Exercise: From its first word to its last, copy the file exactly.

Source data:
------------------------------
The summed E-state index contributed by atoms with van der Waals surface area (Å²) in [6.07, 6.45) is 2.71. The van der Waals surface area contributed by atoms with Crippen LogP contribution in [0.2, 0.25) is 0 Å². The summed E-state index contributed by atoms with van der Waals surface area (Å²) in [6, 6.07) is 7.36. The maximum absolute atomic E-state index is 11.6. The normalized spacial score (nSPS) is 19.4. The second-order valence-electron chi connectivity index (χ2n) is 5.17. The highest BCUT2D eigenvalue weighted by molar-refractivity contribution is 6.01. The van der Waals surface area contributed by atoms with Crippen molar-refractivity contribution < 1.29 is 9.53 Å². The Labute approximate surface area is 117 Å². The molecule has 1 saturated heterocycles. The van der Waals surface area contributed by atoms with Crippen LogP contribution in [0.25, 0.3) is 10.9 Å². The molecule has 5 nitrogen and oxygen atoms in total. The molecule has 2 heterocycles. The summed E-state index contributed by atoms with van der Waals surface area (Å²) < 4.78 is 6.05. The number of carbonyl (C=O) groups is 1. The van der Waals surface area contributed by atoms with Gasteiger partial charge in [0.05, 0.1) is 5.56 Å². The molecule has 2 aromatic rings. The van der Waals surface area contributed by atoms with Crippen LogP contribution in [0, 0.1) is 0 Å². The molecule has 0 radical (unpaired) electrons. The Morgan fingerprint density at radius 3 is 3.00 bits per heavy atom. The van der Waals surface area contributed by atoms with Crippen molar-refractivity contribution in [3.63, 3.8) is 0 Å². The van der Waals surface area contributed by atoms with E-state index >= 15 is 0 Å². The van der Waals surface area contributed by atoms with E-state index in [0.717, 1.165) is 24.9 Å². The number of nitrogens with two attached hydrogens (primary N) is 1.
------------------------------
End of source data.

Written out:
The summed E-state index contributed by atoms with van der Waals surface area (Å²) in [6.07, 6.45) is 2.71. The van der Waals surface area contributed by atoms with Crippen LogP contribution in [0.2, 0.25) is 0 Å². The summed E-state index contributed by atoms with van der Waals surface area (Å²) in [6, 6.07) is 7.36. The maximum absolute atomic E-state index is 11.6. The normalized spacial score (nSPS) is 19.4. The second-order valence-electron chi connectivity index (χ2n) is 5.17. The highest BCUT2D eigenvalue weighted by molar-refractivity contribution is 6.01. The van der Waals surface area contributed by atoms with Crippen molar-refractivity contribution < 1.29 is 9.53 Å². The Labute approximate surface area is 117 Å². The molecule has 1 saturated heterocycles. The van der Waals surface area contributed by atoms with Crippen LogP contribution in [0.25, 0.3) is 10.9 Å². The molecule has 5 nitrogen and oxygen atoms in total. The molecule has 2 heterocycles. The summed E-state index contributed by atoms with van der Waals surface area (Å²) < 4.78 is 6.05. The number of carbonyl (C=O) groups is 1. The van der Waals surface area contributed by atoms with Gasteiger partial charge in [0.05, 0.1) is 5.56 Å². The molecule has 2 aromatic rings. The van der Waals surface area contributed by atoms with Crippen LogP contribution in [0, 0.1) is 0 Å². The molecule has 0 radical (unpaired) electrons. The Morgan fingerprint density at radius 3 is 3.00 bits per heavy atom. The van der Waals surface area contributed by atoms with Crippen molar-refractivity contribution in [3.63, 3.8) is 0 Å². The van der Waals surface area contributed by atoms with E-state index >= 15 is 0 Å². The van der Waals surface area contributed by atoms with E-state index in [0.717, 1.165) is 24.9 Å². The number of nitrogens with two attached hydrogens (primary N) is 1.